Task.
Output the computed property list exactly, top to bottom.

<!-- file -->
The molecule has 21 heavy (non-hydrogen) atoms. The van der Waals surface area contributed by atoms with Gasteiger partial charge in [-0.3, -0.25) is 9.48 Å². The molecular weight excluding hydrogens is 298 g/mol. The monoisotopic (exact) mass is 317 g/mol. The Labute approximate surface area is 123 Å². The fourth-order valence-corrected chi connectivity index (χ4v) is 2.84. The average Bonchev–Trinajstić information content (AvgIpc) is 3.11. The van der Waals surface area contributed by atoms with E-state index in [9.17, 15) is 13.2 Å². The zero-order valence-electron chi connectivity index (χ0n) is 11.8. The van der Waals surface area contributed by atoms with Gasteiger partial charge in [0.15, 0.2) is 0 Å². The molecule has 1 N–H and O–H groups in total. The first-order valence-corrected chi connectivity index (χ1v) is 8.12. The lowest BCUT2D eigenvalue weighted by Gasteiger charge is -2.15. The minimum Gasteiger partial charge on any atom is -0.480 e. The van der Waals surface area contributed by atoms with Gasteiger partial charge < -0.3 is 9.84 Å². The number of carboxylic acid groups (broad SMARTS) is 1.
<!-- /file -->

The molecule has 21 heavy (non-hydrogen) atoms. The van der Waals surface area contributed by atoms with Gasteiger partial charge in [-0.3, -0.25) is 9.48 Å². The molecular weight excluding hydrogens is 298 g/mol. The monoisotopic (exact) mass is 317 g/mol. The Labute approximate surface area is 123 Å². The fourth-order valence-corrected chi connectivity index (χ4v) is 2.84. The average Bonchev–Trinajstić information content (AvgIpc) is 3.11. The van der Waals surface area contributed by atoms with E-state index in [9.17, 15) is 13.2 Å². The zero-order valence-electron chi connectivity index (χ0n) is 11.8. The van der Waals surface area contributed by atoms with Gasteiger partial charge in [0.15, 0.2) is 0 Å². The molecule has 1 N–H and O–H groups in total. The first-order valence-corrected chi connectivity index (χ1v) is 8.12. The lowest BCUT2D eigenvalue weighted by Gasteiger charge is -2.15. The minimum Gasteiger partial charge on any atom is -0.480 e. The van der Waals surface area contributed by atoms with Gasteiger partial charge < -0.3 is 9.84 Å². The number of carboxylic acid groups (broad SMARTS) is 1.